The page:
Having said that, let me tell you a little bit about a new "research" tool on Google. I read an interesting (depressing) review on the Chronicle's ProfHacker blog about Google docs' addition of a Research Tool (official language). Basically, users can highlight select portions of text in a Google doc, click on the Tools menu, and have Google try to find a matching citation on the web. Recent changes to the feature allow users to limit to Google Scholar and make citations in APA, MLA, and Chicago. I will also state that at least two people in the comment fields had written reviews earlier in the week only to have Google update the Research Tool, thus rendering their reviews obsolete. So as you read this post, keep in mind some of the features may have changed.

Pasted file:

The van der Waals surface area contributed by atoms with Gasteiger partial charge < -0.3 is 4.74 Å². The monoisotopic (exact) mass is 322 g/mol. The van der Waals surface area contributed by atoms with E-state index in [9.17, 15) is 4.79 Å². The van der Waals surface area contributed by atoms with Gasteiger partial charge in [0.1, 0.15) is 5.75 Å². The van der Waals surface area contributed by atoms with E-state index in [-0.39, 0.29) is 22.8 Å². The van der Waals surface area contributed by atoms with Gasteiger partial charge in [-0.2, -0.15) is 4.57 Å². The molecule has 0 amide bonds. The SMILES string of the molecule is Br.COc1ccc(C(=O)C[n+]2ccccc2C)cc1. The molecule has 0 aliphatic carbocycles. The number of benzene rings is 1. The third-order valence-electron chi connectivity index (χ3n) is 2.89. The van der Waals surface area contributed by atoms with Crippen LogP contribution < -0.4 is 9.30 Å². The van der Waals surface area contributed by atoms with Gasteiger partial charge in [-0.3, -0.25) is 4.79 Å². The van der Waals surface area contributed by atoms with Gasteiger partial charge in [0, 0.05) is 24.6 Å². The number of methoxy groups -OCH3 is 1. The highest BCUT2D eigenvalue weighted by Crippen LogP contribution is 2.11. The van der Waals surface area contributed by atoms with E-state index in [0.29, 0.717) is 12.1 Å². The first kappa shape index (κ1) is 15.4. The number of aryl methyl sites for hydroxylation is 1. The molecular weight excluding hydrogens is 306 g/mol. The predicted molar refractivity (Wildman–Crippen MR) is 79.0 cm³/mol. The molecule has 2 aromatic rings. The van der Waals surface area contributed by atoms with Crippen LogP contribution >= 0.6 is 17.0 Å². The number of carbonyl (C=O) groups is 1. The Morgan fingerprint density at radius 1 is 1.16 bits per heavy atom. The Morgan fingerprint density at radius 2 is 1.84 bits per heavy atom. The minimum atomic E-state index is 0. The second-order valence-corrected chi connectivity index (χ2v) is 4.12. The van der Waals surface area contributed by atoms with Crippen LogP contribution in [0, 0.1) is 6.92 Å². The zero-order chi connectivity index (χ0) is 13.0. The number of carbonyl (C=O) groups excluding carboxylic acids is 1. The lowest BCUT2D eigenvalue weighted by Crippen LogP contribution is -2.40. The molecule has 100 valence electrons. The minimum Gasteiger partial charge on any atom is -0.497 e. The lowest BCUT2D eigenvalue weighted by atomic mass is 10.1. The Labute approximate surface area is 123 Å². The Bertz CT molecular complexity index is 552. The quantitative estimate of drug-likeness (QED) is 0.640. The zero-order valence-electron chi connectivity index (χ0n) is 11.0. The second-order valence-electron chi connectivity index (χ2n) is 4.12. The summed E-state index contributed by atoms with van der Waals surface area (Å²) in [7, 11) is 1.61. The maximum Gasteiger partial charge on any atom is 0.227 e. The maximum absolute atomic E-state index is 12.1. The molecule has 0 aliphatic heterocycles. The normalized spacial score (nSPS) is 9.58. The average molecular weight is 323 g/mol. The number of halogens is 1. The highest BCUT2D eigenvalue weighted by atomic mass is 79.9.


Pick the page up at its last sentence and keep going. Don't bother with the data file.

The research tool has pros and cons.
|Students really struggle with citation.
Having a tool to show them how to do it will help
|Will students actually learn the citation style for their discipline?|
And how important is that?
|Students will have help doing research with tools that are familiar to them.||Information literacy is an important component of an academic library.|
Using this tool is no proof that students actually understand the concepts of information literacy.
|Students can limit their search to academic resources.||What guarantee is there that the students will read more than the abstract if they can't access the article?|
|Might help cut down on plagiarism||But will students do the research themselves and then write the paper?|
Or will they write the paper and then try to find sources that fit what they wrote?
I'm sure there are more pros and cons than what I listed.
What I found most shocking were the comments from the faculty members at the bottom of the page. I felt as though none of them addressed the possible pitfalls of the tool. Granted none of them were librarians, and perhaps I am being reactionary.